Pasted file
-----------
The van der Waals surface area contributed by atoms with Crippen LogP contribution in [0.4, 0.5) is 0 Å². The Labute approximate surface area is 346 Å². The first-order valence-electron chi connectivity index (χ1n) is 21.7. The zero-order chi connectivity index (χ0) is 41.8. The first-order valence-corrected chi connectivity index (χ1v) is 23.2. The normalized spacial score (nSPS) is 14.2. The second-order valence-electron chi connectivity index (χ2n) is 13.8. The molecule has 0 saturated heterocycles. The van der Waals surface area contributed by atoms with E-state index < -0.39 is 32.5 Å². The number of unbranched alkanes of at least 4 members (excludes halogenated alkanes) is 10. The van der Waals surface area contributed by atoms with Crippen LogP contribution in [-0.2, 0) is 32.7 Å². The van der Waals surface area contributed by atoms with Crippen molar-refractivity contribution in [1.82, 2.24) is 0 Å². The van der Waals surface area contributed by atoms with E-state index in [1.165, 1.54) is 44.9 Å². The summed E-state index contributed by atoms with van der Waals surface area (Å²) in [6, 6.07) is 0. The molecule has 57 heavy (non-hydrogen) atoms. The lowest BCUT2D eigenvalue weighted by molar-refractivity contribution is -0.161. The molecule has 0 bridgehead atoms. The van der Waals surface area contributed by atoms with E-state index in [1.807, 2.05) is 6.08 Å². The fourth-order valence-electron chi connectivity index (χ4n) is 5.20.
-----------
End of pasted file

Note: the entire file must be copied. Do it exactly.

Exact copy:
The van der Waals surface area contributed by atoms with Crippen LogP contribution in [0.4, 0.5) is 0 Å². The Labute approximate surface area is 346 Å². The first-order valence-electron chi connectivity index (χ1n) is 21.7. The zero-order chi connectivity index (χ0) is 41.8. The first-order valence-corrected chi connectivity index (χ1v) is 23.2. The normalized spacial score (nSPS) is 14.2. The second-order valence-electron chi connectivity index (χ2n) is 13.8. The molecule has 0 saturated heterocycles. The van der Waals surface area contributed by atoms with E-state index < -0.39 is 32.5 Å². The number of unbranched alkanes of at least 4 members (excludes halogenated alkanes) is 10. The van der Waals surface area contributed by atoms with Crippen LogP contribution in [-0.2, 0) is 32.7 Å². The van der Waals surface area contributed by atoms with Crippen molar-refractivity contribution in [1.82, 2.24) is 0 Å². The van der Waals surface area contributed by atoms with E-state index in [1.165, 1.54) is 44.9 Å². The summed E-state index contributed by atoms with van der Waals surface area (Å²) in [6, 6.07) is 0. The molecule has 57 heavy (non-hydrogen) atoms. The lowest BCUT2D eigenvalue weighted by molar-refractivity contribution is -0.161. The molecule has 0 bridgehead atoms. The van der Waals surface area contributed by atoms with E-state index in [1.807, 2.05) is 6.08 Å². The fourth-order valence-electron chi connectivity index (χ4n) is 5.20.